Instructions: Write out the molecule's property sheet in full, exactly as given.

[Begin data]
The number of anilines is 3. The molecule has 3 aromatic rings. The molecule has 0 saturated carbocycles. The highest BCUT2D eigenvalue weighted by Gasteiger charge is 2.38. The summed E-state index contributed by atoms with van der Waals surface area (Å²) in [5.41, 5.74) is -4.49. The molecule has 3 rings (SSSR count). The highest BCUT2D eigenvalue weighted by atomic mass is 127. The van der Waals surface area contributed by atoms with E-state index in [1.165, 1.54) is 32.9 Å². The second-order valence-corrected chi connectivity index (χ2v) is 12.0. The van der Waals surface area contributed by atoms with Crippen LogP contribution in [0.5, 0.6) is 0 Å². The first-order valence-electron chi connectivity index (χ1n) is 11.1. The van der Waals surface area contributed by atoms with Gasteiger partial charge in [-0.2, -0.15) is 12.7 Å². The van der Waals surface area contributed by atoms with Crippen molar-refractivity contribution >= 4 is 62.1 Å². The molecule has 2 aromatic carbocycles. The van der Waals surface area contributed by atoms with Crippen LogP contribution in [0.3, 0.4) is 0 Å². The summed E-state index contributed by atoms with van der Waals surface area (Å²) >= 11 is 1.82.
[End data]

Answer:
The number of anilines is 3. The molecule has 3 aromatic rings. The molecule has 0 saturated carbocycles. The highest BCUT2D eigenvalue weighted by Gasteiger charge is 2.38. The summed E-state index contributed by atoms with van der Waals surface area (Å²) in [5.41, 5.74) is -4.49. The molecule has 3 rings (SSSR count). The highest BCUT2D eigenvalue weighted by atomic mass is 127. The van der Waals surface area contributed by atoms with E-state index in [1.165, 1.54) is 32.9 Å². The second-order valence-corrected chi connectivity index (χ2v) is 12.0. The van der Waals surface area contributed by atoms with Crippen LogP contribution in [0.5, 0.6) is 0 Å². The first-order valence-electron chi connectivity index (χ1n) is 11.1. The van der Waals surface area contributed by atoms with Gasteiger partial charge in [-0.2, -0.15) is 12.7 Å². The van der Waals surface area contributed by atoms with Crippen molar-refractivity contribution >= 4 is 62.1 Å². The molecule has 2 aromatic carbocycles. The van der Waals surface area contributed by atoms with Crippen LogP contribution in [0.3, 0.4) is 0 Å². The summed E-state index contributed by atoms with van der Waals surface area (Å²) >= 11 is 1.82.